So I've been busy. Actually, the database says I've been insanely busy with paying work this year, by far my record year since I've been doing translation. As the year winds down and we move into January, I hope to get back to coding in earnest.
I've been looking at Stockfighter as a testbed for some of these Decl notions - in the sense that doing programming forces me to evaluate directions in the tools. For example, right off the bat I want to write a Perl API wrapper for convenience, and I'm doing that in a (quasi) literate manner using Decl syntax. The syntax stuff is pretty solid already; nodal access is still kind of primitive but it's just this kind of task that helps improve things like that. Most of what I'm doing can roll back into the Decl core as a whole, because it's all stuff like mapping and text generation.
I'm looking at TXL again to get a mental handle on tree transformations, and thinking of working through its tutorial examples, then translating them into a Decl context. TXL works from general languages to generate its internal syntax trees, and of course Decl basically starts from the syntax tree already, but the problem space that TXL was designed to work with is one of the things I think Decl should address.
Editing has also been on my mind again; I'm thinking of adapting Wx::StyledText to work with Decl in a native manner. It would be quite useful for debugging to be able to pop up a Decl text in a window any time I liked, especially once mapping starts to work.
I think I have a good handle on what needs to go into the Decl core, and a decent presentation framework for it as a book/tutorial/cookbook series. That seems pretty tasty. Although now I think maps are going to have to go in there, and they weren't yet (even though I was actually using them in the book already - as a part of literate programming, so maybe this is just added detail in that existing chapter).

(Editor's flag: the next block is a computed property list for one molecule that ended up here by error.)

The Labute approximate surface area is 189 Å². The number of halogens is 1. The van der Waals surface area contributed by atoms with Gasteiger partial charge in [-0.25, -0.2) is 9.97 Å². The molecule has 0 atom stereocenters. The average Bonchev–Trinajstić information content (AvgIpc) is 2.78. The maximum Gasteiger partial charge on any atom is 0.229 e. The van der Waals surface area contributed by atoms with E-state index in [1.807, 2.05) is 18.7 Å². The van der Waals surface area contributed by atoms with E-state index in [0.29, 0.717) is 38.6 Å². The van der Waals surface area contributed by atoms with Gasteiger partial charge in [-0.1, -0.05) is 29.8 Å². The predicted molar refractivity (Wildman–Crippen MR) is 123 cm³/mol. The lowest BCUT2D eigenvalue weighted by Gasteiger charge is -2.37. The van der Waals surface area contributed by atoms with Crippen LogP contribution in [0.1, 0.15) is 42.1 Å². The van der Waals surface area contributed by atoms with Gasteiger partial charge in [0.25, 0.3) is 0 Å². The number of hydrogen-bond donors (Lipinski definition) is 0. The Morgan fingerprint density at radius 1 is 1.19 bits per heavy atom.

I'm very close to being able to do a filesystem domain, and once I've got a handle on that, project management will be nearly trivial. And that means I can get back into NLP for real, because I'll have the framework in place to use it in the day-to-day in meaningful ways. That should pay off pretty well.
So that's kind of the rough situation here at the end of 2015. I've done some pretty solid work this year, even with the sad necessity to earn all that money. And I really think 2016 is where things are going to start to heterodyne.
Update August 2016: So instead we decided to leave Budapest and return to Puerto Rico by way of Bloomington. The result: no heterodynage. Maybe now that things are settling down and we have a new house in Puerto Rico. Of course, the coffee project is now starting to heat up, and that's a radically different kind of work.